Greater Insights on Skyhawk’s RNA Splicing Agent SKY-0515 for Huntington Disease


Maura McCarthy, head of corporate development at Skyhawk Therapeutics, provided comment on a new phase 1 study assessing SKY-0515, a small molecule candidate as a potential treatment for Huntington disease.

Maura McCarthy, head of corporate development at Skyhawk

Maura McCarthy

Huntington disease (HD) is an inherited movement disorders that causes cells in parts of the brain to gradually break down and die. Patients living with HD develop chorea and abnormal body postures, as well as problems with behavior, emotion, cognition, and personality. There are currently no approved disease-modifying therapies, so the disease is managed through a combination of physical or occupational therapy, speech therapy, counseling, and other medications to handle chorea and emotional symptoms.

Over the years, there have been several attempts to bring a disease-modifying agent to market, but several trials have stalled in later-stage studies. More recently, in October, the Australian Human Research Ethic Committee (HREC) approved a phase 1 program to assess Skyhawk’s small molecule HD candidate SKY-0515. SKY-0515, designed for brain penetration and distribution in peripheral tissue, is built to modify the RNA expression of huntingtin (HTT), thus reducing the production of the mutated protein that leads to disease progression in HD.

The phase 1 trial is a first-in-human, multi-part, randomized, double-blind, single- and multiple-ascending dose study assessing SKY-0515 in healthy volunteers and, subsequently, patients with HD. To learn more about SKY-0515 and the upcoming trial, NeurologyLive® sat down with Maura McCarthy, head of corporate development at Skyhawk. She provided context on the benefits behind RNA-splicing treatment approaches, the ways HD trials have changed over the years, and how SKY-0515 has remnants of risdiplam (Evrysdi; Genentech), a previously approved RNA-splicing agent used for spinal muscular atrophy.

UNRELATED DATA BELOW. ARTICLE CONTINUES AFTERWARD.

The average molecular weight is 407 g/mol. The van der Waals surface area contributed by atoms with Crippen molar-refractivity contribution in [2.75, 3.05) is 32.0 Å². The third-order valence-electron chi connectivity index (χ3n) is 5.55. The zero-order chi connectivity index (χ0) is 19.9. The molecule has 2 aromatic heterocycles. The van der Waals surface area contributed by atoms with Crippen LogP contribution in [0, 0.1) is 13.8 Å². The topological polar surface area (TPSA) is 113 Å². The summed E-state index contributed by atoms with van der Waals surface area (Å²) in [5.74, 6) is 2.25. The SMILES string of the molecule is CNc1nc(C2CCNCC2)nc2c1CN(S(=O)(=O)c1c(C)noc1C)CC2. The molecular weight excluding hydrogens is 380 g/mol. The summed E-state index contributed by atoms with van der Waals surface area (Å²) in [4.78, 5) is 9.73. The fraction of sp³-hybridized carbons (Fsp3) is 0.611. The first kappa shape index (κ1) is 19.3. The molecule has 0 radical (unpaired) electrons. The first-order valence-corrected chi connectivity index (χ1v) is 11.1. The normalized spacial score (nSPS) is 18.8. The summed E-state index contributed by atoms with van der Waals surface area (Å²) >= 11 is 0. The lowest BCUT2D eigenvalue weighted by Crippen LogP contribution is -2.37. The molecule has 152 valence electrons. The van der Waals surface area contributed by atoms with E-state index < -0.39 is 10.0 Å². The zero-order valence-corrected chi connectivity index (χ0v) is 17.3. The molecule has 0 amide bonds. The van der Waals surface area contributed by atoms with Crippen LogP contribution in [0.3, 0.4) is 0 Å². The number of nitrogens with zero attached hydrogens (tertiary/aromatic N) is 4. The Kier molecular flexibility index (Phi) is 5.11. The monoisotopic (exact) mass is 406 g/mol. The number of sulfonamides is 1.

Can you provide a comment on the upcoming phase 1 trial of SKY-0515?

We don't have a ton of details that are public, but the available information indicates that it's an Australian phase one trial involving healthy volunteers. We have a SAD and a MAD, and we also have what we call Part C in Phase One, designed as a patient study. We haven't released much information about that yet, but the intention is for it to involve patients on the back end of Phase One.

What makes SKY-0515’s mechanism of action promising as a potential treatment for HD?

There are pros and cons to every drug and mechanism. If I were to go back in history, I would mention that the founders of Skyhawk (therapeutics) worked on risdiplam, the first small molecule splicing modifier. Kathleen McCarthy, the founding chief scientific officer, and Sergey Paushkin, one of the co-inventors of the risdiplam molecule, worked on this. I bring this up because it is the first-in-class small molecule splicing modifier that modifies the disease for spinal muscular atrophy patients. The theory behind that molecule was to change the splicing mechanism, thereby modifying the downstream protein. This is very similar to our approach. We have become one of the world's experts in the chemistry of splicing modification, which is differentiated from traditional protein-targeting chemistry. Not many pharmaceutical companies or chemical libraries have a large portion of chemistry useful for this type of targeting.